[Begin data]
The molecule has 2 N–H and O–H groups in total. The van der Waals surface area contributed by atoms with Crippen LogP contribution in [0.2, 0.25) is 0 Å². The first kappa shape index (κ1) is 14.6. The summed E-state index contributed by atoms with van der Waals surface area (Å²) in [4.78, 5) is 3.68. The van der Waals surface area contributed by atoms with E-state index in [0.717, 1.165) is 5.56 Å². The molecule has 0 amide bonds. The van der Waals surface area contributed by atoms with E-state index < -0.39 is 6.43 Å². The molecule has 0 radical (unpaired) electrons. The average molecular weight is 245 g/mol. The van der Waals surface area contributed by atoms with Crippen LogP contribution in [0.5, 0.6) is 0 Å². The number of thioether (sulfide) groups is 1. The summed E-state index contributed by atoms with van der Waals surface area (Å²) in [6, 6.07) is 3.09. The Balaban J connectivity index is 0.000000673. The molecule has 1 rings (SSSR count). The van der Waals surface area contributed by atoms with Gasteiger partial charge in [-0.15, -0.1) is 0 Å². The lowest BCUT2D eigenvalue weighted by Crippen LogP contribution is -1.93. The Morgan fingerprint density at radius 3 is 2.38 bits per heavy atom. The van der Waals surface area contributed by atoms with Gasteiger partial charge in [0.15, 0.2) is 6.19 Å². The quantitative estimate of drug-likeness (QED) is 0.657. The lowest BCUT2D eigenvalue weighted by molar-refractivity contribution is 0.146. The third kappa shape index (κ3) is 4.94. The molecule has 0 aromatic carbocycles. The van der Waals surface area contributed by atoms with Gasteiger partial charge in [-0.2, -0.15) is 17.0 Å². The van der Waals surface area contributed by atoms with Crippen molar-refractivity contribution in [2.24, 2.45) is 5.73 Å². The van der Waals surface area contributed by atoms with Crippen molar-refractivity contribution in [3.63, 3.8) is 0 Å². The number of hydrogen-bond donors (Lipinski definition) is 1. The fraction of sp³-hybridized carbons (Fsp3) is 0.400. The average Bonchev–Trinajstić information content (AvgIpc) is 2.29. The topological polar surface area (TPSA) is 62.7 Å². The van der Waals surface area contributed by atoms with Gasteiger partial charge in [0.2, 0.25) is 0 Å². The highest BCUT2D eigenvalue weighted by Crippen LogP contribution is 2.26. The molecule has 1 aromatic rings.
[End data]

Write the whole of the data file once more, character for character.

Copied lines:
The molecule has 2 N–H and O–H groups in total. The van der Waals surface area contributed by atoms with Crippen LogP contribution in [0.2, 0.25) is 0 Å². The first kappa shape index (κ1) is 14.6. The summed E-state index contributed by atoms with van der Waals surface area (Å²) in [4.78, 5) is 3.68. The van der Waals surface area contributed by atoms with E-state index in [0.717, 1.165) is 5.56 Å². The molecule has 0 amide bonds. The van der Waals surface area contributed by atoms with E-state index < -0.39 is 6.43 Å². The molecule has 0 radical (unpaired) electrons. The average molecular weight is 245 g/mol. The van der Waals surface area contributed by atoms with Crippen LogP contribution in [0.5, 0.6) is 0 Å². The number of thioether (sulfide) groups is 1. The summed E-state index contributed by atoms with van der Waals surface area (Å²) in [6, 6.07) is 3.09. The Balaban J connectivity index is 0.000000673. The molecule has 1 rings (SSSR count). The van der Waals surface area contributed by atoms with Gasteiger partial charge in [-0.15, -0.1) is 0 Å². The lowest BCUT2D eigenvalue weighted by Crippen LogP contribution is -1.93. The Morgan fingerprint density at radius 3 is 2.38 bits per heavy atom. The van der Waals surface area contributed by atoms with Gasteiger partial charge in [0.15, 0.2) is 6.19 Å². The quantitative estimate of drug-likeness (QED) is 0.657. The lowest BCUT2D eigenvalue weighted by molar-refractivity contribution is 0.146. The third kappa shape index (κ3) is 4.94. The molecule has 0 aromatic carbocycles. The van der Waals surface area contributed by atoms with Gasteiger partial charge in [-0.2, -0.15) is 17.0 Å². The van der Waals surface area contributed by atoms with Crippen molar-refractivity contribution in [2.24, 2.45) is 5.73 Å². The van der Waals surface area contributed by atoms with Crippen molar-refractivity contribution in [3.63, 3.8) is 0 Å². The number of hydrogen-bond donors (Lipinski definition) is 1. The fraction of sp³-hybridized carbons (Fsp3) is 0.400. The average Bonchev–Trinajstić information content (AvgIpc) is 2.29. The topological polar surface area (TPSA) is 62.7 Å². The van der Waals surface area contributed by atoms with Gasteiger partial charge in [0.2, 0.25) is 0 Å². The highest BCUT2D eigenvalue weighted by Crippen LogP contribution is 2.26. The molecule has 1 aromatic rings.